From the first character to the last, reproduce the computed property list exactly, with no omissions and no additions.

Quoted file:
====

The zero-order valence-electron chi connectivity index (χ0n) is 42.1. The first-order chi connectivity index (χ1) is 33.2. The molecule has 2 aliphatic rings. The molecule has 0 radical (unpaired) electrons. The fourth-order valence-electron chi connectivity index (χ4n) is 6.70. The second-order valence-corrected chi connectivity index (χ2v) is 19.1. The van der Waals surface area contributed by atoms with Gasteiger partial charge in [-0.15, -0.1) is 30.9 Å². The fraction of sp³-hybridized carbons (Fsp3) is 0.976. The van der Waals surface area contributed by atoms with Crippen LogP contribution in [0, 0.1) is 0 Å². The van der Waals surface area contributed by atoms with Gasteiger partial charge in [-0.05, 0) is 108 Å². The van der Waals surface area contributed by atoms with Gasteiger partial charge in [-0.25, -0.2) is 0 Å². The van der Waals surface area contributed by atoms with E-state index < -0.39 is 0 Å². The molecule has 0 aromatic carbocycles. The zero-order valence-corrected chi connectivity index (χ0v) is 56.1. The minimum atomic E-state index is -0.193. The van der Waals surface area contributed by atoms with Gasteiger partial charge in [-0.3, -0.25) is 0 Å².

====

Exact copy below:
The zero-order valence-electron chi connectivity index (χ0n) is 42.1. The first-order chi connectivity index (χ1) is 33.2. The molecule has 2 aliphatic rings. The molecule has 0 radical (unpaired) electrons. The fourth-order valence-electron chi connectivity index (χ4n) is 6.70. The second-order valence-corrected chi connectivity index (χ2v) is 19.1. The van der Waals surface area contributed by atoms with Gasteiger partial charge in [-0.15, -0.1) is 30.9 Å². The fraction of sp³-hybridized carbons (Fsp3) is 0.976. The van der Waals surface area contributed by atoms with Crippen LogP contribution in [0, 0.1) is 0 Å². The van der Waals surface area contributed by atoms with Gasteiger partial charge in [-0.05, 0) is 108 Å². The van der Waals surface area contributed by atoms with Gasteiger partial charge in [-0.25, -0.2) is 0 Å². The van der Waals surface area contributed by atoms with E-state index < -0.39 is 0 Å². The molecule has 0 aromatic carbocycles. The zero-order valence-corrected chi connectivity index (χ0v) is 56.1. The minimum atomic E-state index is -0.193. The van der Waals surface area contributed by atoms with Gasteiger partial charge in [-0.3, -0.25) is 0 Å².